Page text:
- The Washington Times - Wednesday, February 5, 2003

The U.S. government is proposing rule changes on flights between the United States and Europe that are nearly certain to create stiffer competition for some U.S. airlines.
The federal government wants to eliminate the requirement that a European airline must be owned and controlled by citizens of the country in which the airline is based.
The rule change would reduce treaty obstacles to consolidations among European airlines, allowing them to operate more efficiently and offer more routes in competition with U.S. airlines.
The proposed U.S. policy change is another step toward globalized airline service, said David Stempler, president of the Air Travelers Association, a Washington advocacy organization for airline passengers.
"I think that would benefit passengers on both sides of the Atlantic," Mr. Stempler said.
The benefits could include more competitive prices on trans-Atlantic flights, smoother transitions between connecting flights and the right to earn frequent-flier miles on more routes.
"This is the precise opposite of protectionism," said John Byerly, deputy assistant secretary of state for transportation. "We want a competitive marketplace."
Until now, European Union law and U.S. treaties have ensured that ownership of European airlines was divided among several countries.
The restrictions began with the 1944 Chicago Convention on commercial trans-Atlantic aviation. The British blocked "open-skies" rules that would have eliminated restrictions on ownership of airlines or destinations within other countries. They were concerned U.S. airlines would overwhelm competition from British airlines.
Since then, growing international trade has spread airline service across many countries. The United States has open-skies agreements with 59 countries.
Mr. Byerly said regulatory restrictions are likely to be relaxed further to allow U.S. and foreign airlines to own at least part of each others' businesses.
"This is a step in that direction," Mr. Byerly said.
Before further "liberalization" is allowed, the U.S. government must deal with significant national security concerns, he said.
The federal government reserves the right to use commercial airplanes for the military during national emergencies, such as war. The U.S. government would not have the same authority over foreign-owned airlines.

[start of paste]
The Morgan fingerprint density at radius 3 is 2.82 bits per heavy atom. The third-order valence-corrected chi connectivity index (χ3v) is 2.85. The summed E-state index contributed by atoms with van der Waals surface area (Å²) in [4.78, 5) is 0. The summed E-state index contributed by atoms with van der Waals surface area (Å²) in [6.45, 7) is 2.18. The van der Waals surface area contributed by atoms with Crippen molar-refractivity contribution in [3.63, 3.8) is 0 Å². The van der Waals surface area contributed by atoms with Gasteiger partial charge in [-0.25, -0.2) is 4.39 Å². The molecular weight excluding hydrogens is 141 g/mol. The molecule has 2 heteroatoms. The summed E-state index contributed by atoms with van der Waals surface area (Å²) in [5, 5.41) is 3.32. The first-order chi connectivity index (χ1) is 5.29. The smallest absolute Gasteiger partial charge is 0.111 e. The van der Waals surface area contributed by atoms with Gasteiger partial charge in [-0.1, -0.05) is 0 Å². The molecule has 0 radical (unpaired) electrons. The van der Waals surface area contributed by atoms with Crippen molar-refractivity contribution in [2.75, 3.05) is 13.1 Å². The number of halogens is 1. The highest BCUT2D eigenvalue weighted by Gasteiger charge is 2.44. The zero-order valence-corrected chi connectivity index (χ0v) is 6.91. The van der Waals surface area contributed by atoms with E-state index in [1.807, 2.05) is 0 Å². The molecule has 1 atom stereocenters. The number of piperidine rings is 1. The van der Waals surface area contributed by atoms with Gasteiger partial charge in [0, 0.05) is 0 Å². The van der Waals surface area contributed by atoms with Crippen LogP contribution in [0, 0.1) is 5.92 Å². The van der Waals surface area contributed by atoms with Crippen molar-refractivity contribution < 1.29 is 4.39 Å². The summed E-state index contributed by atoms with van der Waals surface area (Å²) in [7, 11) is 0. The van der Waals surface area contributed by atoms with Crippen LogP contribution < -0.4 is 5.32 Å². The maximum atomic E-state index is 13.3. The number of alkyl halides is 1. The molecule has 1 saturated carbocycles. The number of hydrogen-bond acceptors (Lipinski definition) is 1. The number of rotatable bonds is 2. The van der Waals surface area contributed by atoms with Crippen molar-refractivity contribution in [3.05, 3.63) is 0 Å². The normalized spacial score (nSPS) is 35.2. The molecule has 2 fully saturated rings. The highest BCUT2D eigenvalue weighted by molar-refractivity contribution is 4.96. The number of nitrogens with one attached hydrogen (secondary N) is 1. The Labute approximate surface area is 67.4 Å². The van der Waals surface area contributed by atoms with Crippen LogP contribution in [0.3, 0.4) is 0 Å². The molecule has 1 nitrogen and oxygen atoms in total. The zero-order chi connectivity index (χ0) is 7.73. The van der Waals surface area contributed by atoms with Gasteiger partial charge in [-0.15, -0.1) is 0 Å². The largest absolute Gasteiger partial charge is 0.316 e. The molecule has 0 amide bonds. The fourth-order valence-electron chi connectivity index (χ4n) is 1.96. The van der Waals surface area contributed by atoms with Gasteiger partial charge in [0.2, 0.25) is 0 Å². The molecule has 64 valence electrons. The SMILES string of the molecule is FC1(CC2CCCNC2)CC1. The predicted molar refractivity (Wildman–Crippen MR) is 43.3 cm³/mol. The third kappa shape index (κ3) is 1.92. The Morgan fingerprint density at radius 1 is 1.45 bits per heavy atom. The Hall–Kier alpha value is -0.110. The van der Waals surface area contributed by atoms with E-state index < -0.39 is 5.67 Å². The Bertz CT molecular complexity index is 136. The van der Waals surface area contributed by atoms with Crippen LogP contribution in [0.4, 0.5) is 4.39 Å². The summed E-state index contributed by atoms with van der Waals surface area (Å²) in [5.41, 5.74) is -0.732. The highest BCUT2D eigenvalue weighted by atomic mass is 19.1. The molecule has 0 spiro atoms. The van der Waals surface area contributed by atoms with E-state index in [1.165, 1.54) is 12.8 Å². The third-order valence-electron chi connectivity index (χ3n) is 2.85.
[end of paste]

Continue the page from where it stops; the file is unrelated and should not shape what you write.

U.S. Embassy representatives presented their proposal to EU nations last week.
Some U.S. airlines are concerned about new competition from abroad.
"American Airlines believes it is important to preserve the open-skies bilateral agreement," said Sonja Whitemon, American Airlines spokeswoman.
Other U.S. airlines say the State Department's proposal is too new for them to comment.
Airlines could protect themselves from international competition by forming marketing alliances with foreign air carriers. The alliances would allow airlines to coordinate operations like a single company but collect revenue separately.
The effect of the proposed rule change locally would be most obvious at Washington Dulles International Airport, a gateway for many European flights.
The policy change follows a November EU court ruling to strike down treaty restrictions on airline consolidations among European countries.
The changes in U.S. policy would apply to 11 EU countries that participate in U.S. open-skies agreements. Four other countries England, Greece, Spain and Ireland have refused to participate in the agreements.
Exclusion of the four nonparticipating countries from any U.S. policy shift is creating concern among EU officials. They prefer one open-skies agreement between the United States and the European Union as a whole.
"We believe this is a matter which requires an overall solution, and that overall solution comes from the negotiation of an EU-U.S. aviation agreement," said a European Union transport official, who asked not to be identified.

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